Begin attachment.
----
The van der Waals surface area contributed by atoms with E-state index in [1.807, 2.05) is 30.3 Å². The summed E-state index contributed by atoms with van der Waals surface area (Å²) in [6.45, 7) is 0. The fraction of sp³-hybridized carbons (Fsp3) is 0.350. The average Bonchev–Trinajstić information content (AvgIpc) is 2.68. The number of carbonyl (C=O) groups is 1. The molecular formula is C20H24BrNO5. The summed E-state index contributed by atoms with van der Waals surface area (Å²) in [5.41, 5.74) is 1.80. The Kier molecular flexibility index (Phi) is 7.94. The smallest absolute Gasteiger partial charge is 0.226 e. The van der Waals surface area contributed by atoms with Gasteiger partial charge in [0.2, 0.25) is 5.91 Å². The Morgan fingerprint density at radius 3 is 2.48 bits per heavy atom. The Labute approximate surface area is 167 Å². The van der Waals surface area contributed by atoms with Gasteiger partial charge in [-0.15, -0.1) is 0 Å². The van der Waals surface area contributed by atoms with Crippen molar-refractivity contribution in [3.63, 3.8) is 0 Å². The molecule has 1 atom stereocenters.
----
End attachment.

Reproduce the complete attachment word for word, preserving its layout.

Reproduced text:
The van der Waals surface area contributed by atoms with E-state index in [1.807, 2.05) is 30.3 Å². The summed E-state index contributed by atoms with van der Waals surface area (Å²) in [6.45, 7) is 0. The fraction of sp³-hybridized carbons (Fsp3) is 0.350. The average Bonchev–Trinajstić information content (AvgIpc) is 2.68. The number of carbonyl (C=O) groups is 1. The molecular formula is C20H24BrNO5. The summed E-state index contributed by atoms with van der Waals surface area (Å²) in [5.41, 5.74) is 1.80. The Kier molecular flexibility index (Phi) is 7.94. The smallest absolute Gasteiger partial charge is 0.226 e. The van der Waals surface area contributed by atoms with Gasteiger partial charge in [0.2, 0.25) is 5.91 Å². The Morgan fingerprint density at radius 3 is 2.48 bits per heavy atom. The Labute approximate surface area is 167 Å². The van der Waals surface area contributed by atoms with Gasteiger partial charge in [-0.15, -0.1) is 0 Å². The van der Waals surface area contributed by atoms with Crippen molar-refractivity contribution in [3.63, 3.8) is 0 Å². The molecule has 1 atom stereocenters.